The prevailing view at the time was that whaling around the South Pole promised little. At an international conference held in London in August 1895, the Royal Geographical Society (RGS) had publicized the findings of a number of costly expeditions to the Antarctic region to explore whaling opportunities there, including one made by Larsen himself. The RGS stated that "it would be futile to start whaling in the Antarctic; a great number of the large whales had thin blubber and short baleens and it was not worth the whaler's time catching them."

Nonetheless, Larsen was convinced that whaling there would be a good idea -- primarily because Europe's northern seas had largely been emptied of whales by the turn of the century. While on several expeditions to Antarctica, he had seen with his own eyes large groups of whales swim right past him. What's more, he was enthusiastic about Grytviken, a sheltered bay within a bay, which he described in his diary as "one of the finest harbors imaginable." In his firm prospectus, he also reassured potential investors of the enterprise's sustainability, noting that "the quantity of whales available gives no ground for fear."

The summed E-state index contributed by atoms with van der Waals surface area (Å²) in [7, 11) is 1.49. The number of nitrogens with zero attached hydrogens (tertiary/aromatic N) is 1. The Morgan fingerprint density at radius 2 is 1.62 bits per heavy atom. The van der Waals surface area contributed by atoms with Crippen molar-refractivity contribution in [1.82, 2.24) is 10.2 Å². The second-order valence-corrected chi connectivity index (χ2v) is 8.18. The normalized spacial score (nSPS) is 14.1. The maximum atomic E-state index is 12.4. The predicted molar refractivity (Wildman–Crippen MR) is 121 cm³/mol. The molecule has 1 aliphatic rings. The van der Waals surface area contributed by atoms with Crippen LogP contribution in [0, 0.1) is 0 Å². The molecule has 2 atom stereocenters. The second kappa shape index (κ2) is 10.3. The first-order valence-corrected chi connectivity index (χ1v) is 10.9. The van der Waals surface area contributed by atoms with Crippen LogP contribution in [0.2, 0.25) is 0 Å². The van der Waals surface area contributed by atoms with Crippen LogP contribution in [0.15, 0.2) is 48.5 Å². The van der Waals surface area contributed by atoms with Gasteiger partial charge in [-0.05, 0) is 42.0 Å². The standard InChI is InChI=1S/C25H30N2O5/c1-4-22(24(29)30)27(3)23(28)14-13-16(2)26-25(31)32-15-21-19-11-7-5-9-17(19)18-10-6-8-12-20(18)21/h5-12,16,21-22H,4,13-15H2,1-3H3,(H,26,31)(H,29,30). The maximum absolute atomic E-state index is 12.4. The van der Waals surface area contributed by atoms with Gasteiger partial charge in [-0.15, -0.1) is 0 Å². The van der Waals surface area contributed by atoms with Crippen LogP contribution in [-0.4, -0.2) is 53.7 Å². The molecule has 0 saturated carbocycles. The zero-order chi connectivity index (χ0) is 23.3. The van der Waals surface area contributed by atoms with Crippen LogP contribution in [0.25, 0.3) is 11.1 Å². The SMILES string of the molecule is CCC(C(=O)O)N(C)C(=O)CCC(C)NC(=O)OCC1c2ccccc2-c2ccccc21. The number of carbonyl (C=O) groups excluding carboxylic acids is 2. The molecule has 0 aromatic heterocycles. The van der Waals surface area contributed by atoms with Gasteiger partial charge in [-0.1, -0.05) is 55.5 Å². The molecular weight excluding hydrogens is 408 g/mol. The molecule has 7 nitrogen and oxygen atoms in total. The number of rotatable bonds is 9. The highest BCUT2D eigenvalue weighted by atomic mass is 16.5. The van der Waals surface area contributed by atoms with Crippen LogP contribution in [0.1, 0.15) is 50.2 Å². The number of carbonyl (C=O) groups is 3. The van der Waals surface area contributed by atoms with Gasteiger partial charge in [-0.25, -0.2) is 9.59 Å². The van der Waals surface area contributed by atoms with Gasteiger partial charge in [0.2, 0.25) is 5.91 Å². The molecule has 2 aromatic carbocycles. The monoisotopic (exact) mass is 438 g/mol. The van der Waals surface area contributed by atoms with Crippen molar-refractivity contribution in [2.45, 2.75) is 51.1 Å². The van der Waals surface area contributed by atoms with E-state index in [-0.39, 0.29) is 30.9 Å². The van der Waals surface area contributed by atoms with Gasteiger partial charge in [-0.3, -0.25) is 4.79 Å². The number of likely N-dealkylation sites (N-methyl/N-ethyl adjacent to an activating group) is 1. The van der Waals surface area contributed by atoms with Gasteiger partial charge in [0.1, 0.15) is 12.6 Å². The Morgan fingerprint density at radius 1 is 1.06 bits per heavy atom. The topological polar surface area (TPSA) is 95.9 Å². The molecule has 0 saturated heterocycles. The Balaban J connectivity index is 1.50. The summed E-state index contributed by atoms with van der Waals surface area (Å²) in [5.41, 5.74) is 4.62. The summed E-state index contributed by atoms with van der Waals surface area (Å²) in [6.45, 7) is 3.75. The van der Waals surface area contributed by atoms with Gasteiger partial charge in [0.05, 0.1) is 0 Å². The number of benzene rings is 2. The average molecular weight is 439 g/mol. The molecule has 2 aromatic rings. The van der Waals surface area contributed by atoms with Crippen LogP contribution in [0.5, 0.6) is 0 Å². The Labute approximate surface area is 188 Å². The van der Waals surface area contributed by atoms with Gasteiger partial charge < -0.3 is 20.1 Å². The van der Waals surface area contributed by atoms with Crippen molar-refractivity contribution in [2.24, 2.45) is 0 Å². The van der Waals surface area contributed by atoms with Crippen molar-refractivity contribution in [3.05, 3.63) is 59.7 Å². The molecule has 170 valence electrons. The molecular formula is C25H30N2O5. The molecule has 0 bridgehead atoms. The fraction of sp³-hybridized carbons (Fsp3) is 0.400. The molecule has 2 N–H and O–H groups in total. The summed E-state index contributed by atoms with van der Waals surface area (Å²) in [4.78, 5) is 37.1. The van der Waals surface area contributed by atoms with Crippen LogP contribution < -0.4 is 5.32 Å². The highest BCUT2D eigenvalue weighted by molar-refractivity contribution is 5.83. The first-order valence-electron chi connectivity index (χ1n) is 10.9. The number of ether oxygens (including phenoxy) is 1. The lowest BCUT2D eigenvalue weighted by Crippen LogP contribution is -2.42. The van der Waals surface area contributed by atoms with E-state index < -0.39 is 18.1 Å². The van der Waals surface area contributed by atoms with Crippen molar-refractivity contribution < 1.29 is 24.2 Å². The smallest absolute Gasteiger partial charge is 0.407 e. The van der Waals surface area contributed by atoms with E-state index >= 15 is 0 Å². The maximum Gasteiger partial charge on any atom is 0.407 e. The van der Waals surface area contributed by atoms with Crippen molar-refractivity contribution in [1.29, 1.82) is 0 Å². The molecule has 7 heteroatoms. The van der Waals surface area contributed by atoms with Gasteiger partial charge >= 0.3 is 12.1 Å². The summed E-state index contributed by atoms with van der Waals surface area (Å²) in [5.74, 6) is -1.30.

On November 16, 1904, the Fortuna and another ship dropped anchor off Grytviken, and the station's new 80-member crew set to work. It didn't take long before the station was up and running. By Christmas Eve, the men had produced the first barrel of whale oil. Within a year's time, that figure was meant to skyrocket to 7,000.

Rise of the Killing Machines